Slammed by the coronavirus pandemic and facing a bruising legal battle in the UK and the U.S., Sabre on Friday dropped plans to take control of airline software vendor Farelogix, saving around $300 million in much-needed cash after deal-related costs. But the death of the deal may leave Farelogix in a vulnerable position.
Sabre had prized Farelogix for its specialty in two types of technology: software that helps airlines be smarter about what they sell, and software that helps them distribute their inventory directly to travel agencies with limited help from other third parties. Now Sabre will build its own technology.
For Farelogix, the crisis presents an opportunity to sell new services. Already “multiple” airline customers who use its tech for selling upgrades and premium seats and other products are now also using the company’s tools to help with in-flight social distancing. Airlines use the software to adjust seat maps to scatter individual travelers across a plane while enabling families to sit together.
The tech isn’t necessary to achieve social distancing, though. Other carriers are either using simple rules like blocking out middle seats or re-coding their core operational tech, the passenger service system.
“Blocking seats isn’t a new concept, but managing large numbers of blocked seats cost-effectively is,” said Farelogix CEO Jim Davidson. “We’re also talking with airlines to see how we can re-purpose our tech to help them build cost-effective flight schedules based on routes and load factors.”
What Next, Without Sabre?
During the U.S. Sabre-Farelogix antitrust trial, testimony revealed that Farelogix had explored acquisition offers by United and American and by an undisclosed company.
How urgent is it for Farelogix to seek a buyer?
“From my point of view, and our investors’ point of view, we’re not anxious to do anything but run the company right now,” said Davidson. “I can’t predict what’s out there in interest, but we’re not feeling we have to do anything, and I’m in no hurry to do anything [in deal-making].”
“We’re certainly disappointed the Sabre deal didn’t happen,” Davidson said. “We haven’t invested in creating a global presence that we thought Sabre would have given us. But we did continue to pursue moving to cloud computing and other initiatives while waiting for regulators to okay the deal.”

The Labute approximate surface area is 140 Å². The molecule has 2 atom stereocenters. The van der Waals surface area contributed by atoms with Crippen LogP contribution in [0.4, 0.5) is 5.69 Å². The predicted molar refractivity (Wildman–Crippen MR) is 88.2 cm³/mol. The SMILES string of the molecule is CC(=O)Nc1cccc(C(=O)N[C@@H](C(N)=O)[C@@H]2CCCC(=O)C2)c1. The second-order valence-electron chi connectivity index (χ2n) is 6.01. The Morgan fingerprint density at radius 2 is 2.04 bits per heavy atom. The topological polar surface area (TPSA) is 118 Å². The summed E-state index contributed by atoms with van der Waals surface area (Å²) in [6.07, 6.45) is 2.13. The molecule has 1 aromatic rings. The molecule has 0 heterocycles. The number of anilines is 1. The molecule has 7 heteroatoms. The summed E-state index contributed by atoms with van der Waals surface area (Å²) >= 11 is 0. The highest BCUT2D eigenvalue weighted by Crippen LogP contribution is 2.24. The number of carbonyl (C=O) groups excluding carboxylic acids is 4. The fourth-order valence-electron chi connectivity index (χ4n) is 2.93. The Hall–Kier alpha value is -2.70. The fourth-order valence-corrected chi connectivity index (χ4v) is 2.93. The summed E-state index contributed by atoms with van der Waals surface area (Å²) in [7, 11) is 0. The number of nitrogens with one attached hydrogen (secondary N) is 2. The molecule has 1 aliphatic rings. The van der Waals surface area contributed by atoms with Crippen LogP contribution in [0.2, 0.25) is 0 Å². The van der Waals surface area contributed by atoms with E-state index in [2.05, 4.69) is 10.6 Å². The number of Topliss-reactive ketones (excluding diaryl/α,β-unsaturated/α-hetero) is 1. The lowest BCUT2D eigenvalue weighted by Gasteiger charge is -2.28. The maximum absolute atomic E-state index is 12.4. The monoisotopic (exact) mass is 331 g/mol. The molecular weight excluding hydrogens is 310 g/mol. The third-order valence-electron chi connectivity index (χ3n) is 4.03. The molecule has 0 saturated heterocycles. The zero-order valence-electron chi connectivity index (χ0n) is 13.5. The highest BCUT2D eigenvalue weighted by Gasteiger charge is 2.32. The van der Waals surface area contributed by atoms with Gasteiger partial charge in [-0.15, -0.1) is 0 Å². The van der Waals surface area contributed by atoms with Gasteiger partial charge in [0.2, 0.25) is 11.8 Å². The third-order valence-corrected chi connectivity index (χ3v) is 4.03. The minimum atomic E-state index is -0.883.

Recent projects involved two undisclosed European airlines. One carrier has begun using Farelogix’s merchandising engine to power bookings on its website. The other is using the company’s tech to calculate the availability of seats without taxing its passenger service systems with customer searches.
The coronavirus pandemic has slammed Farelogix’s airline customers, but the tech vendor doesn’t expect to lay off staff. “We were already running a pretty lean organization, and we’ve not furloughed or laid off staff,” Davidson said.
About half the company’s workers focus on so-called direct connections for plane tickets and other content between airlines and travel agencies. But Davidson said the revenue and margin growth for the company was on its merchandising services.
“Up until this pandemic, the revenue numbers were showing good incremental margins for airlines that were experimenting with smarter retailing, but there’s going to be a pause on that for now,” said Davidson. “But Norwegian, for example, is planning to come back as a smaller airline with a bigger footprint of ancillary choices, and I’m assuming some other airlines will also take that view, and that could be a tailwind for the demand for merchandising engines.”
Some airlines are recognizing that merchandising is less about an add-on after someone buys a ticket, such as an upsell on a pass to an airport lounge, and more about how an airline can bundle a seat with other products and services and pitch those bundles to to particular groups of passengers. Davidson said a couple of airlines are using Farelogix’s tools to provide corporate bundles that have a series of upgrade parameters based on the corporation’s policy, the traveler’s status, and the availability of perks like club passes during certain off-peak times.
When the UK Competition and Markets Authority blocked the $360 million merger in April on the grounds that it would stifle innovation and competition, the watchdog group published a report evaluating the competitors in the airline merchandising market. The report concluded that Farelogix was one of the best-positioned players in airline merchandising, facing competition primarily from Amadeus but also from PROS and TravelSky-owned OpenJaw. Soon, though, it will also face competition from Sabre, which is not only better capitalized than Farelogix but, thanks to deal negotiations, is intimately familiar with Farelogix’s strengths and weaknesses.
“I have a tremendous amount of respect for Sabre, even though that may knock most people off their chairs,” said Davidson. “I’ve gotten to know the team extremely well and have a really strong admiration for Sean Menke and his vision. I have no concern about anything jeopardizing the relationship we have with Sabre, and we’ve long cooperated on lots of projects.”